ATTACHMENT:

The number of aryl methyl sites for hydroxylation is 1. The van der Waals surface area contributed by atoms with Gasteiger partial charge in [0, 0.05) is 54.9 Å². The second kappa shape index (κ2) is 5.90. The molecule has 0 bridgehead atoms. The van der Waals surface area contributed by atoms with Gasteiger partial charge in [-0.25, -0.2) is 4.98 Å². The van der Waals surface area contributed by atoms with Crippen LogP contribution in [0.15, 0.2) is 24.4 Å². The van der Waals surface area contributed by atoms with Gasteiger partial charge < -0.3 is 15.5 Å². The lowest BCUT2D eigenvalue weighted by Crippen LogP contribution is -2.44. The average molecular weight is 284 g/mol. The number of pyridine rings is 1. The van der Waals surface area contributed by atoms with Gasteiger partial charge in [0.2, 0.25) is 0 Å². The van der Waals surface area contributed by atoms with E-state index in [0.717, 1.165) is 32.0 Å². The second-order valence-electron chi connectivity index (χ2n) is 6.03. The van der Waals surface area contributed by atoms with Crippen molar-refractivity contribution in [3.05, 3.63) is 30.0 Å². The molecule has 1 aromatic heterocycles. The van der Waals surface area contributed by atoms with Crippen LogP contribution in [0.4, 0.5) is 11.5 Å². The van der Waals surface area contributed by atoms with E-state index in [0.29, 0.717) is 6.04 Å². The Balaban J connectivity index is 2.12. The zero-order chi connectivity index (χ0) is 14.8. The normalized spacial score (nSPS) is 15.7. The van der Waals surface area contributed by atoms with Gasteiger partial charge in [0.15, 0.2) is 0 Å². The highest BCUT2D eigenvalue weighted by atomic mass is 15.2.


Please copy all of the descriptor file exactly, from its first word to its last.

The number of aryl methyl sites for hydroxylation is 1. The van der Waals surface area contributed by atoms with Gasteiger partial charge in [0, 0.05) is 54.9 Å². The second kappa shape index (κ2) is 5.90. The molecule has 0 bridgehead atoms. The van der Waals surface area contributed by atoms with Gasteiger partial charge in [-0.25, -0.2) is 4.98 Å². The van der Waals surface area contributed by atoms with Crippen LogP contribution in [0.15, 0.2) is 24.4 Å². The van der Waals surface area contributed by atoms with Gasteiger partial charge < -0.3 is 15.5 Å². The lowest BCUT2D eigenvalue weighted by Crippen LogP contribution is -2.44. The average molecular weight is 284 g/mol. The number of pyridine rings is 1. The van der Waals surface area contributed by atoms with Gasteiger partial charge in [0.2, 0.25) is 0 Å². The van der Waals surface area contributed by atoms with E-state index in [0.717, 1.165) is 32.0 Å². The second-order valence-electron chi connectivity index (χ2n) is 6.03. The van der Waals surface area contributed by atoms with Crippen molar-refractivity contribution in [3.05, 3.63) is 30.0 Å². The molecule has 1 aromatic heterocycles. The van der Waals surface area contributed by atoms with Crippen LogP contribution in [0.4, 0.5) is 11.5 Å². The van der Waals surface area contributed by atoms with E-state index in [0.29, 0.717) is 6.04 Å². The Balaban J connectivity index is 2.12. The zero-order chi connectivity index (χ0) is 14.8. The normalized spacial score (nSPS) is 15.7. The van der Waals surface area contributed by atoms with Gasteiger partial charge in [0.15, 0.2) is 0 Å². The highest BCUT2D eigenvalue weighted by atomic mass is 15.2.